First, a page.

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Join Lewis Hyde for a discussion of our cultural commons, that vast store of art and ideas we have both inherited from the past and continue to enrich in the present. Suspicious of the current idea that all creative work is “intellectual property,” Hyde, in his newest book, Common as Air, turns to America’s founding fathers—Benjamin Franklin, John Adams, Thomas Jefferson, and more—in search of other ways to value the fruits of human wit and imagination. Shedding fresh light on everything from the Human Genome Project to Bob Dylan’s musical roots, Hyde discovers a rich tradition in which knowledge was assumed to be a commonwealth, not a private preserve. Lewis Hyde is the author of The Gift (1983), This Error Is the Sign of Love (1988), and Trickster Makes This World (1998). A MacArthur Fellow and former director of undergraduate creative writing at Harvard University, Hyde is the Richard L. Thomas Professor of Creative Writing at Kenyon College and a faculty associate at Harvard’s Berkman Center for Internet and Society.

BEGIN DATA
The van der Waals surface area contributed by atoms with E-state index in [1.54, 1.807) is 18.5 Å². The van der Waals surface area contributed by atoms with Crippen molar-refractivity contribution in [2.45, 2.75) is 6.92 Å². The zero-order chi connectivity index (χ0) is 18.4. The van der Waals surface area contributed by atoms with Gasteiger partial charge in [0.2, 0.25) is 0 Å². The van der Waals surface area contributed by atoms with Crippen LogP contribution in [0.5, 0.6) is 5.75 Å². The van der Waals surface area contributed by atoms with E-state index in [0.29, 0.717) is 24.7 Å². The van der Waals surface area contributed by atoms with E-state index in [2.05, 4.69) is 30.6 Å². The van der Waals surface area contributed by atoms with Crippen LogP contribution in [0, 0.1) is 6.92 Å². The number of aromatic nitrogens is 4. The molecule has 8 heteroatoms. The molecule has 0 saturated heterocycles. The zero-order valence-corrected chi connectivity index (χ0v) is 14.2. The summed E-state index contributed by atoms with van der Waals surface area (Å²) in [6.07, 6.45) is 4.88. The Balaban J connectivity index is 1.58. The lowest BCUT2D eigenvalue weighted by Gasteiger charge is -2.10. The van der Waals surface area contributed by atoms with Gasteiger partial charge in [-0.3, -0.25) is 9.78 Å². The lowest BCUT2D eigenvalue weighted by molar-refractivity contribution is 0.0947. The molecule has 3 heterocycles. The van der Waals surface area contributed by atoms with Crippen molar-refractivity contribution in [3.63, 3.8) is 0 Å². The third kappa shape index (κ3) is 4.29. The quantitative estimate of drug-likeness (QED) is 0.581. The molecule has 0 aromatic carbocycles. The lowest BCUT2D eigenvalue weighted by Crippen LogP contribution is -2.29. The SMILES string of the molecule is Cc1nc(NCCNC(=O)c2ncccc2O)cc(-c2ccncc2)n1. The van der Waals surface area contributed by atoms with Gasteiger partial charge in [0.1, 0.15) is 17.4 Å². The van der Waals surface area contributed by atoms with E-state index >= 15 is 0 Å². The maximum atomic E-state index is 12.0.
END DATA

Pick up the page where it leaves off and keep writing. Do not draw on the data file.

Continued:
Added by Center for the Humanities on April 21, 2011